For what it’s worth, I haven’t done anything this length, but in terms of portaging, I can share my wish list from races like the Run of the Charles. The erg and the bike will definitely be of benefit for the portage sections. Having two of you is a bonus; the trickiest part of the portage is balancing the boat, while hanging on to your paddle in one hand. It was frustrating to watch the OC-2 teams trotting along, while I humped the QCC through crosswinds; a human pivot point. Since it’s a ski, you’ll have limited storage, and what you do store under bungees (if it has them) will probably get jostled out. To this end, I’m assuming you’re required to wear a pfd. I have my Camelbak velcroed/ziptied onto mine, and stuff my GU packs, bars, Tylenol (don’t laugh-need it for my shoulders, but your top triathletes mix ibuprofen into their drinking mixtures to buffer the effects of longer races) etc., in the front pockets of the pfd for easy access. I don’t even notice the added weight during rotation, but then again, I’ve been a mountain biker for years, and am used to the ‘monkey on my back.’ This year I rigged a section of dense pipe insulation to the cockpit rim for the portages-made a huge difference. Taping a piece onto your carry shoulder strap of the pfd might be of benefit, particularly if there are no carry toggles on the ski. I’d suggest securing the paddle somehow to the ski, but in all likelihood, you’ll be hard pressed to have the time to experiment with what works and how you’ll coordinate it, given that you guys live a distance away. A short coiled paddle leash might be a good idea, in case you drop it, and I know that both you guys are versed in using them. Smiling here, as with twin engine power the likes of which you’ll both provide, that ski will be more like a hydroplane. You go.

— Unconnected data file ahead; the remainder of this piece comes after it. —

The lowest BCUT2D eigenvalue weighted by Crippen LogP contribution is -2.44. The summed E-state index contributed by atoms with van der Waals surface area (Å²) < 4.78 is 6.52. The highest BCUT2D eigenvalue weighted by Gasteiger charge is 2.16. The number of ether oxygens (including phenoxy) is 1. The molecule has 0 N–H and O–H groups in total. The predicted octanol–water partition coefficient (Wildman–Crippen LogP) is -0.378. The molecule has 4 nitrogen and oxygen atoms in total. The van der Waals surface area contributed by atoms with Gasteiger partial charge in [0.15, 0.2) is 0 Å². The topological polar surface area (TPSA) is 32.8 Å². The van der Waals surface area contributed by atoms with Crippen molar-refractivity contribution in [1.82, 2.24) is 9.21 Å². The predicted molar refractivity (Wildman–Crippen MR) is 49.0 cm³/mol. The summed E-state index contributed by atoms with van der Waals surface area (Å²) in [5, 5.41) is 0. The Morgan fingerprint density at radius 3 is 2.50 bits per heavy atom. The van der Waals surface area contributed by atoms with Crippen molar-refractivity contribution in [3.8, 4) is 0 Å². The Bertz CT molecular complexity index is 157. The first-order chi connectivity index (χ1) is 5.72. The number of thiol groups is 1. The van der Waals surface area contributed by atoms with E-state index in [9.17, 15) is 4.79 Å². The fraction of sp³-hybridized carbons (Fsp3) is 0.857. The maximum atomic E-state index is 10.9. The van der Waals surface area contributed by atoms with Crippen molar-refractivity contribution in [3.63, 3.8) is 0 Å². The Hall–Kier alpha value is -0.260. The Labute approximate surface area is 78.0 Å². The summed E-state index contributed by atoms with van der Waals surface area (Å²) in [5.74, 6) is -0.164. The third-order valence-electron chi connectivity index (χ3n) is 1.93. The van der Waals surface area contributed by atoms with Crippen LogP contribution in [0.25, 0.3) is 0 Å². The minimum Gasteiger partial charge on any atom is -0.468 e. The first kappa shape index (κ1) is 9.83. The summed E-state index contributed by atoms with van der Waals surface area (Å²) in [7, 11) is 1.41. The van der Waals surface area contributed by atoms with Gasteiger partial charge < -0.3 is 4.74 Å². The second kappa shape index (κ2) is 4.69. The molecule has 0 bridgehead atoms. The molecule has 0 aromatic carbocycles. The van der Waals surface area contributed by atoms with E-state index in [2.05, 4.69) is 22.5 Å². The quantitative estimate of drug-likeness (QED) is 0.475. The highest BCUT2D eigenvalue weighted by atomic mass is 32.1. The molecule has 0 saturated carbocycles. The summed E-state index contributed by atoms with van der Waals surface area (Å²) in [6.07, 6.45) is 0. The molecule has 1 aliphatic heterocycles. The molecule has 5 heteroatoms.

longer paddles
thanks jack- that’s good advice. judging from previous paddling times and my prior experience paddling single skis with mark w, i suspect each paddling day will take us less than 5 hours, depending of course on current and wind. that i’m fairly sure i can do now, although i’m sure my shoulders will be sore after 3 days of that. i’m really more concerned about portaging (i hate, hate, hate to run!). i’m planning to start adding in a few 20-25 mile jaunts and can hopefully find the time for a 30 or 40.